Sweden’s migration minister, Morgan Johansson, told Swedish broadcaster SVT that Denmark should follow his country’s lead and set up border checks.
“Denmark should naturally also take responsibility for both the refugee situation and the security situation in Europe,” Johansson said.
“Precisely like Sweden and Germany have done, Denmark should implement border controls,” he added.
Johansson’s comments came as some 600 refugees and migrants reportedly arrived in the southern Swedish city of Malmö in just three hours on Thursday. A spokesperson for the Swedish Migration Agency told news bureau TT that the sudden influx must have been the result of some sort of incident in Denmark, although neither Copenhagen Police nor the Danish National Police reported anything unusual happening on Thursday.
When Sweden announced its temporary border controls last week, Danish officials made it clear that the nation would not follow suit, nor would it offer to take any of Sweden’s record number of refugees. Despite pressure from his right-of-centre support parties to implement border controls, Danish PM Lars Løkke Rasmussen has insisted that border controls would only end up increasing the number of asylum seekers in Denmark.
On Friday, Denmark’s ruling Venstre party once again categorically denied Sweden’s border call.
“I can understand the Swedes’ statement because now they are seeing the consequences of the policies Sweden has followed. Of course it would be easier and more convenient for the Swedes if we implemented border control in Denmark so all of those tens of thousands of people that Sweden has attracted through its immigration polices would instead remain in Denmark,” party spokesman Jakob Ellemann-Jensen told Danish news agency Ritzau.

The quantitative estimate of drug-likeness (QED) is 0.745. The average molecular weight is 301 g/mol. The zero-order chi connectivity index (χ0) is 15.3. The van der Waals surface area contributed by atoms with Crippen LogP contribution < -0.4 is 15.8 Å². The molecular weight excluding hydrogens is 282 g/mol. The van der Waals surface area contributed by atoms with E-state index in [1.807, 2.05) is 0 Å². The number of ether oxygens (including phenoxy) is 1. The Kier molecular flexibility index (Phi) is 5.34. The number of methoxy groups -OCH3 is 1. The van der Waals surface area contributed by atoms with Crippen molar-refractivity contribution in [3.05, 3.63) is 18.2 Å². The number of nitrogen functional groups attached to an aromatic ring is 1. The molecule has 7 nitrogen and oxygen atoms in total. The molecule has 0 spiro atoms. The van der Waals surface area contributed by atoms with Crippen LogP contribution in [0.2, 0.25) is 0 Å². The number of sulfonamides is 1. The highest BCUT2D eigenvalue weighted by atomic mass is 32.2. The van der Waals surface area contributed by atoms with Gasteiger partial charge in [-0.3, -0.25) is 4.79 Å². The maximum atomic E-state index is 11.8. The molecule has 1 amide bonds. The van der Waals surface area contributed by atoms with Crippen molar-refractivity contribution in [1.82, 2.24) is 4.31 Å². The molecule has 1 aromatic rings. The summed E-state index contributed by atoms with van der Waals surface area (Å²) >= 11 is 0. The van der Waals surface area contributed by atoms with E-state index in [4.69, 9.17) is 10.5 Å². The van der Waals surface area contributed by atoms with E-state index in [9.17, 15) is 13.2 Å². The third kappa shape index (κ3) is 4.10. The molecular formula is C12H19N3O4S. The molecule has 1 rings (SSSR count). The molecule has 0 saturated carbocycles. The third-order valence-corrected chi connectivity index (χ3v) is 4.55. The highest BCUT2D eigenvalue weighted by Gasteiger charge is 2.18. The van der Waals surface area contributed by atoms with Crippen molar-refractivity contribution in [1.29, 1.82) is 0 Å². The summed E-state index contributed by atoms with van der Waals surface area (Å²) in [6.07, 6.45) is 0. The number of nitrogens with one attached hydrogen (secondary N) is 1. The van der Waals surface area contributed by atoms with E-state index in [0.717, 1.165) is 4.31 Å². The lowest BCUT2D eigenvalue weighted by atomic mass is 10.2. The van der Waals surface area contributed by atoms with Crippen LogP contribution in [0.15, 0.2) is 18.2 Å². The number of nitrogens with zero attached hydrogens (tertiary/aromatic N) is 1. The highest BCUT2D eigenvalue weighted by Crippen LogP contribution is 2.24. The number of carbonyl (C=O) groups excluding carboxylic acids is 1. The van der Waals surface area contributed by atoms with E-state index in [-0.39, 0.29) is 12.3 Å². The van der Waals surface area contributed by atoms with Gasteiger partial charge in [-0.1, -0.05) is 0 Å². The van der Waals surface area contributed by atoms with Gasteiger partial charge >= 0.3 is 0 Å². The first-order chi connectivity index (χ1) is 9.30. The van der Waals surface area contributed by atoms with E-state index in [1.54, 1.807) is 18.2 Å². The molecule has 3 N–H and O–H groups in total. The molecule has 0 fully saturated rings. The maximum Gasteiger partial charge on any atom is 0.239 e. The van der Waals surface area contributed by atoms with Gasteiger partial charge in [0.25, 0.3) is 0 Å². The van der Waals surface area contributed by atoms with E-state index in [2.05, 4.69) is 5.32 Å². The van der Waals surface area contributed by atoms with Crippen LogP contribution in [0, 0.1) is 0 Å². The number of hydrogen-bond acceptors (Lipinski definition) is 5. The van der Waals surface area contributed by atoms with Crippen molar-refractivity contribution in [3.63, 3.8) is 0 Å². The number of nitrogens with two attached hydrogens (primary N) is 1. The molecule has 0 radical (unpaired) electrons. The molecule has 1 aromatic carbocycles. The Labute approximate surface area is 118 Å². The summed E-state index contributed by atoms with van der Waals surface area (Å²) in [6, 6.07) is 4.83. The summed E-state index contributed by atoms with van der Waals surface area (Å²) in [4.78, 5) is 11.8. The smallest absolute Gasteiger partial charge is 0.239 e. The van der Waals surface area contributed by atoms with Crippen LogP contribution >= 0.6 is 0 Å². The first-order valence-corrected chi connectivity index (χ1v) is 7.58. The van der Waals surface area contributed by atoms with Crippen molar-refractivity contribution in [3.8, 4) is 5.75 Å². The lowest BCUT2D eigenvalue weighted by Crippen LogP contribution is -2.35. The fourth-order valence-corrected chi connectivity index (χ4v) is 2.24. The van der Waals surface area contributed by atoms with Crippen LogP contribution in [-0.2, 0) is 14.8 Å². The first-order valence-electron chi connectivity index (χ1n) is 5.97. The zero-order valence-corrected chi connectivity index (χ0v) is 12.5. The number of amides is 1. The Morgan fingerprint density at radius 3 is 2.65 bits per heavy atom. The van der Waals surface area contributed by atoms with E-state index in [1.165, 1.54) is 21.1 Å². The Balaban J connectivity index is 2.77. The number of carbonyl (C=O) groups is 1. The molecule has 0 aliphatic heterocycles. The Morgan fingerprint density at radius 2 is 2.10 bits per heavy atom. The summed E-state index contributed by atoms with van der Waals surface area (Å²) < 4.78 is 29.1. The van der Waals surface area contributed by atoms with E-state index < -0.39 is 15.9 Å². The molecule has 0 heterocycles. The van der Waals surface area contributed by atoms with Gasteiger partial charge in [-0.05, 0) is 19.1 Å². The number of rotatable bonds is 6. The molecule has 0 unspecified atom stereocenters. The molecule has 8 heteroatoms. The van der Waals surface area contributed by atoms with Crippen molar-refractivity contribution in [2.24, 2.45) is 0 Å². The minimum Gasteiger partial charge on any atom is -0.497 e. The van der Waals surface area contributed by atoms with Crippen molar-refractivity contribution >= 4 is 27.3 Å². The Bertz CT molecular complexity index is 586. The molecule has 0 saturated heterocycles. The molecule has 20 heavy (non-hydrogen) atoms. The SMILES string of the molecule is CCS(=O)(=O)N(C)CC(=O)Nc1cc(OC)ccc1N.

“We can turn it around and say that Sweden should stop carrying out policies that attract so many people,” he added.
Earlier this month, Swedish and his Danish officials engaged in a verbal back-and-forth after Johansson said that with Sweden struggling to provide enough beds for refugees, they might want to consider “go[ing] back to Germany or Denmark”.
Danish Integration Minister Inger Støjberg called the comment “neither good nor appropriate”.
“Sweden put itself in the situation it is in by carrying out extremely gentle immigration policies in every way,” she said.
Danish Foreign Minister Kristian Jensen added that the only thing Denmark would offer Sweden is “inspiration” from its hard-line approach. Jensen’s Swedish counterpart Margot Wallström responded by saying Sweden’s decisions wouldn't be “based on Danish politics.”
Just last week, Denmark announced another round of tightened asylum policies meant to keep down the number of refugees in the small Nordic country. Denmark, a country of 5.6 million, believes it will receive 20,000 refugees by the end of the year. By contrast, Sweden, with a population of 9.8 million, recently doubled its refugee forecast for 2015, saying it expects up to 190,000 new arrivals.